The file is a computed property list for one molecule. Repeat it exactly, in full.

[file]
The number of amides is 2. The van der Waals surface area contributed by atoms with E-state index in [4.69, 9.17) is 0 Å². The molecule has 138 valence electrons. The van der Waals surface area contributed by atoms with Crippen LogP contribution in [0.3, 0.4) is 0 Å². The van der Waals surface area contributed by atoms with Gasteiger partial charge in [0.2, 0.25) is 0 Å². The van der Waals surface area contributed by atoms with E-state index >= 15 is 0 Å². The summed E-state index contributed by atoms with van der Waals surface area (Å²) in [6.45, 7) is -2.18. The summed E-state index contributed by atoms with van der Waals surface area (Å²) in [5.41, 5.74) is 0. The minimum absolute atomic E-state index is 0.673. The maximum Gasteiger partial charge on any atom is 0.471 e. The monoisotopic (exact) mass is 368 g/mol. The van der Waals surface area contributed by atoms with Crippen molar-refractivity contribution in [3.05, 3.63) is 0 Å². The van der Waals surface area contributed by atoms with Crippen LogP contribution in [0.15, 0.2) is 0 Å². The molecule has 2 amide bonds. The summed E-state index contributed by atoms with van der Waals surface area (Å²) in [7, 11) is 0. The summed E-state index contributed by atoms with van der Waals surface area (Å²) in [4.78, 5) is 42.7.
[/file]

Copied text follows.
The number of amides is 2. The van der Waals surface area contributed by atoms with E-state index in [4.69, 9.17) is 0 Å². The molecule has 138 valence electrons. The van der Waals surface area contributed by atoms with Crippen LogP contribution in [0.3, 0.4) is 0 Å². The van der Waals surface area contributed by atoms with Gasteiger partial charge in [0.2, 0.25) is 0 Å². The van der Waals surface area contributed by atoms with E-state index >= 15 is 0 Å². The summed E-state index contributed by atoms with van der Waals surface area (Å²) in [6.45, 7) is -2.18. The summed E-state index contributed by atoms with van der Waals surface area (Å²) in [5.41, 5.74) is 0. The minimum absolute atomic E-state index is 0.673. The maximum Gasteiger partial charge on any atom is 0.471 e. The monoisotopic (exact) mass is 368 g/mol. The van der Waals surface area contributed by atoms with Crippen molar-refractivity contribution in [3.05, 3.63) is 0 Å². The van der Waals surface area contributed by atoms with Crippen LogP contribution in [0.15, 0.2) is 0 Å². The molecule has 2 amide bonds. The summed E-state index contributed by atoms with van der Waals surface area (Å²) in [7, 11) is 0. The summed E-state index contributed by atoms with van der Waals surface area (Å²) in [4.78, 5) is 42.7.